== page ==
Following the Soviet invasion of Afghanistan in 1978, the US sought to support any group that opposed its rival using the strategy of proxy warfare that had achieved varying degrees of success in other conflicts during the Cold War . As the war escalated, the United States was urged by its allies in the Middle East and South Asia (most notable Saudi Arabia and Pakistan) to fund Islamic militias that were fighting against Soviet forces. The international support afforded to these groups over a decade of war with the Soviets laid the foundation for the rise of groups such as the Taliban and al-Qaeda, both of which were active in Afghanistan during the war. When an uneasy period of short-lived peace began in the early 1990s, the American eye shifted its gaze to Iraq just as these groups began to establish their footing; left to operate freely, al-Qaeda developed a violent anti-American agenda as the Persian Gulf War concluded, and the Taliban overran Afghanistan, creating an environment where al-Qaeda and groups with similar objectives could train and operate without fear of outside intervention. The seeds sown during the Afghan Civil War produced a bitter harvest for the United States on September 11, 2001, and its efforts to lead the war on terror that followed now comprise a decade-long struggle to destroy the foundation laid in the 1980s.
Viewed through the lens of Afghanistan, the events that unfolded in Libya and Syria during and after the Arab Spring comprise a parallel set of circumstances. In both states, the US and its allies were presented with the tantalizing prospect of deposing dictators known for their anti-American rhetoric and actions, at the cost of supporting nascent militias with unknown ideological political motivations. To oust Muammar Ghadaffi, a NATO coalition provided heavy military and financial support to such groups in Libya, which initially appeared successful when they ousted the dictator and set up the National Transitional Council; however, this success was tempered by the conflict’s spill into Libya’s neighbors (embodied by the rise of al-Qaeda in the Islamic Maghreb and Ansar al-Shariah in North Africa), culminating in the assassination of US ambassador Chris Stevens on the eleventh anniversary of the September 11th attacks one year later. This was especially true as speculation arose that those responsible for Stevens’ murder were armed and funded by the US during the civil war, a notion that was sickening for an American public weary of war and eager to disengage itself from conflict with terrorist groups. In Syria, the international community has proceeded much more carefully, for what appear to be a myriad of reasons. The most positive outcome of this course, whether intentional or not, is that the United States has managed to avoid directly empowering anti-American groups in the country. This was most apparent in Hillary Clinton’s disassociation with the Syrian National Council on October 31, 2012, which directly responded to concerns that radical actors might try to hijack the revolution.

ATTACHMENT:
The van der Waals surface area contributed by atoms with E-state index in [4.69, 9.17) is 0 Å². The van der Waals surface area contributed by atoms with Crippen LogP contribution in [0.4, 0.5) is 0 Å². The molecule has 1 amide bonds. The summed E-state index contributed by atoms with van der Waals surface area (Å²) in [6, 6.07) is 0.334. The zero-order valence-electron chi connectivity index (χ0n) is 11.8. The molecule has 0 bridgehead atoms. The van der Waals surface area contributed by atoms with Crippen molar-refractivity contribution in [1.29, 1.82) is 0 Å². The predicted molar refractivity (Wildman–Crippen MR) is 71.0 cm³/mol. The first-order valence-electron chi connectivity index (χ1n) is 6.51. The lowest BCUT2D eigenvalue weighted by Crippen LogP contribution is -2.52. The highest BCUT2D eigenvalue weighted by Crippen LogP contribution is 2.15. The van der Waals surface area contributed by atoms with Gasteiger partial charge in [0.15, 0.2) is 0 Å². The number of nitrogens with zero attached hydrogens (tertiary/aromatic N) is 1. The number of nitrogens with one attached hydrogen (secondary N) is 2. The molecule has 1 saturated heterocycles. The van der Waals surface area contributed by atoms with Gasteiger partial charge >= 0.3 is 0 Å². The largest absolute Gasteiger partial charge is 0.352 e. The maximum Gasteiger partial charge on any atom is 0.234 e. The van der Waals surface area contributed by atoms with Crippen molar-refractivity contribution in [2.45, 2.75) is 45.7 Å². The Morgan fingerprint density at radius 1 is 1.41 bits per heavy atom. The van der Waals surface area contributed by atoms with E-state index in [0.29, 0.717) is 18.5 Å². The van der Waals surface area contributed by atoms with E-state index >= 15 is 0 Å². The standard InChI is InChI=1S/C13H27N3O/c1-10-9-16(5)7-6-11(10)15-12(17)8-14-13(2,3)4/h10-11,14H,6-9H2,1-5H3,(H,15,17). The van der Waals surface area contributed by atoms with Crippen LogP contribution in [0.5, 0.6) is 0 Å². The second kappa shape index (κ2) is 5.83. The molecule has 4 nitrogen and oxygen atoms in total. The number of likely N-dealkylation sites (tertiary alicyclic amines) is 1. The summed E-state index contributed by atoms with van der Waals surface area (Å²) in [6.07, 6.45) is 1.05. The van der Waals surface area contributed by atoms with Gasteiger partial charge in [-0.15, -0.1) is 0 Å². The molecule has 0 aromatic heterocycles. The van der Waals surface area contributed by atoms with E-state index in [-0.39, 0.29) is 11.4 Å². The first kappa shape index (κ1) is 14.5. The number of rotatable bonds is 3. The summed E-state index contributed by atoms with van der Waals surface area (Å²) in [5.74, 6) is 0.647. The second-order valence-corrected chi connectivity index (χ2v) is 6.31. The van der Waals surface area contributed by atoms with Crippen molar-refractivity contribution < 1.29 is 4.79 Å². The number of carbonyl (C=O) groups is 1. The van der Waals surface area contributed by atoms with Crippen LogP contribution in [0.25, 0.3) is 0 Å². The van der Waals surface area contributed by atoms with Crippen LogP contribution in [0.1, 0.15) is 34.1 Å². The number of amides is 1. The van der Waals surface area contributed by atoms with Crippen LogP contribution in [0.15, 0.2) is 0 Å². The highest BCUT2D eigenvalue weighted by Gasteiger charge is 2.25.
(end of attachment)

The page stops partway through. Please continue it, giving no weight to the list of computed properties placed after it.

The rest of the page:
Though America’s involvement in Libya will remain a contentious issue, the majority of the fighting in that nation has concluded and support for armed groups will ratchet down accordingly, making it harder for them to act violently against their former benefactor. In Syria, the situation is not so clear-cut. Even if the United States continues to view possible allies with a discerning eye, other states are not guaranteed to do so. Gulf Cooperation Council states in particular have proven likely to fund both Islamist and salafi groups in Syria whose desired outcome may still run contrary to American interests. Further, Syria is already proving to be a magnet for would-be jihadis in the same way that Iraq was during the first decade of the new millennium, making it difficult for the United States to avoid picking at least one favorite amongst the anti-Assad crowd. America’s biggest obstacle by far is that there may turn out to be no pro-American voice at all amongst this contingent, meaning that the best choice is no choice at all. If this is the case it would be better if the US supported no Syrian opposition group at all, lest it test the age-old adage of enemies yet again with little hope for a different result. Instead, it should focus on planning for the post-Assad era, preventing the war from spilling into neighboring territories, and if necessary, providing strategic support for NATO allies such as Turkey (who are more easily held accountable for their actions than militias) as it continue to escalate its military involvement in the conflict. Only by employing strategies such as these, and thus innovating out of the Cold War mentality of dealing with sectarian conflict, can the US avoid being embroiled at home and abroad in fights that ordinarily would have few direct implications for the American people.
McGhee Cost is an Analyst at 361Security